"The CEO-of-you thing is where many of them are at," Carvey said, "and we in the learning and development business need to adapt to that."
Millennials see it as not wanting to sit still and wait their turn. They're eager to try new challenges and get ahead right now, often driven by a self-confidence surprising in young workers. Other generations see it, in well… exactly the same way, and it can often come off abrasive and wrong. Baby Boomer managers waited their turn, and many expect the next generations to do the same thing.
The key, according to Carvey, is communication.
"There's a high expectation of being part of the team and being a participant in things," he said, "and not going back to the Confucian method of somebody telling you what you need to know and what you need to do. It's a much more participatory process. Communication is hugely important."
Just because someone is 26 and cocky doesn't mean he should be pitching a client… but it doesn't make him wrong to ask either. Treat the person as what he is: someone who's eager to participate in the team.
Myth 3: They're lazy.
Reality: They expect to be treated fairly.
Could anyone in pop culture be more #millennial than Ilana Wexler? Employed (until recently) by a Groupon-esque startup, she spent her time tweeting and showing up in the office as little as possible. For anyone who's walked by a 28-year-old colleague surfing Instagram after lunch, that all has to seem incredibly familiar.
Except that it's not the whole story.
Millennials, Carvey said, have grown up in a fingertips culture. Where older generations had to learn the practice (for better or worse), Millennials are used to pulling up email at any hour of the day and hopping online "to get just one quick thing done." Thanks to this always on attitude this is a generation that's very comfortable with the idea of work bleeding over into home.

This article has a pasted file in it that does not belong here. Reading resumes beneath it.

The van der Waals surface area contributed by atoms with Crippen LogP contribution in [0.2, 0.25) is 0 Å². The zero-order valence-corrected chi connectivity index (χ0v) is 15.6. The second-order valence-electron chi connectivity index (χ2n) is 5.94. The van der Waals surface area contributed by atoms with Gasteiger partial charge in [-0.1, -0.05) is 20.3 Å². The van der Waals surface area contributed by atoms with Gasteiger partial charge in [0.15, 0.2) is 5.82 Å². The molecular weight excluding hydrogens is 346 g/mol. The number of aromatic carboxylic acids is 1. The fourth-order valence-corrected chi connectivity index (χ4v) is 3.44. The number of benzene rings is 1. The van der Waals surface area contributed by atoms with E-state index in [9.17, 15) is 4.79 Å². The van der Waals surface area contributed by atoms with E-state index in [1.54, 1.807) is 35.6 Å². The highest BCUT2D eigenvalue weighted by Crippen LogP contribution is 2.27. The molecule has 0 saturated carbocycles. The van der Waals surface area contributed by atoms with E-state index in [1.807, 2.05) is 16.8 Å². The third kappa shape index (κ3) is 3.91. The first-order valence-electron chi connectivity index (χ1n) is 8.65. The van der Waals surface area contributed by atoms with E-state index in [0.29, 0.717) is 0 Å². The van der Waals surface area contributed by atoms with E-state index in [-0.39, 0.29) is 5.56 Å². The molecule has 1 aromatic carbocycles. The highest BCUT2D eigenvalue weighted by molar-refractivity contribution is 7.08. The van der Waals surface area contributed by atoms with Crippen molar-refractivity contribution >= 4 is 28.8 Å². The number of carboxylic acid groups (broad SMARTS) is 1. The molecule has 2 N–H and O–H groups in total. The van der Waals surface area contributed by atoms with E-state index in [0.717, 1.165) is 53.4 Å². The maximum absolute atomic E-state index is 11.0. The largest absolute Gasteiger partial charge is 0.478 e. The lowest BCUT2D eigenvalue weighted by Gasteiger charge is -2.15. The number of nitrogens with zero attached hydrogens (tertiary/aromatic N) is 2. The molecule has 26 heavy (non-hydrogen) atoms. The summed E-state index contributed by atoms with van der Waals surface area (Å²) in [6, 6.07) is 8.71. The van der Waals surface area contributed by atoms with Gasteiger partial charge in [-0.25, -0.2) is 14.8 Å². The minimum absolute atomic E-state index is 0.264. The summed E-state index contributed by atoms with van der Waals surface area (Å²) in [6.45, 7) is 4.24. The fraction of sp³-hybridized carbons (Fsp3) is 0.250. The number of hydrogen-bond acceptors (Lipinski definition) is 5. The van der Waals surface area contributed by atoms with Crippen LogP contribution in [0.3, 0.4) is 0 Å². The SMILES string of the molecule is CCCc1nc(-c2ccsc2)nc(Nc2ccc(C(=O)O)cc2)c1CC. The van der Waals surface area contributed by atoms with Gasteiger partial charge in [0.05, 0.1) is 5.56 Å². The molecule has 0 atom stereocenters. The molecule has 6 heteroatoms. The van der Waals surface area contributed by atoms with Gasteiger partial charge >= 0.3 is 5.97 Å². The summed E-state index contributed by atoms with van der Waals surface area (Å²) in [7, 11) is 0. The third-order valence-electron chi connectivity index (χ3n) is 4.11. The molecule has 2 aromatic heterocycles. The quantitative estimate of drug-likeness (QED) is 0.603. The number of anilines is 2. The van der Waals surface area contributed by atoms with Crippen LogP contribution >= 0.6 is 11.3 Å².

That sounds great for the bottom line, bosses may be saying, but what does it have to do with someone playing Zynga games in the office? That comes from another core Millennial trait: fairness.
As a generation Millennials believe in fair play from their employer, to an extent not seen from Baby Boomers or even the infamously skeptical Generation X. (This is also, not coincidentally, an idea that spills over into how this generation sees the wider world). Available at night thanks to their heavy integration of technology, Millennials expect those same rules to work the other way around: if the boss wants work to bleed into home, then home should get to bleed into work.
"Their bosses are going to have to understand that," Carvey said. "To me that's a pretty simple issue. Work is 24-by-7. There are different modes of it, but I don't know anybody that doesn't check their email on a daily basis, I don't know anybody that doesn't respond to it or isn't thinking about it in periods of time that we used to think about as off time or vacation."
But, he said, "the inverse of that is when they [Millennials] are at work, you have to expect them to think about their dentist's appointment or to check on the babysitter."
The infamously lazy Millennial is anything but. The key for managers to remember is that they may not always look like it, and that's O.K. This is a generation that's willing to give a lot of flexibility as long as they get some back.
Like everything else about the new generation, it's not the way it used to work. That doesn't mean it's wrong.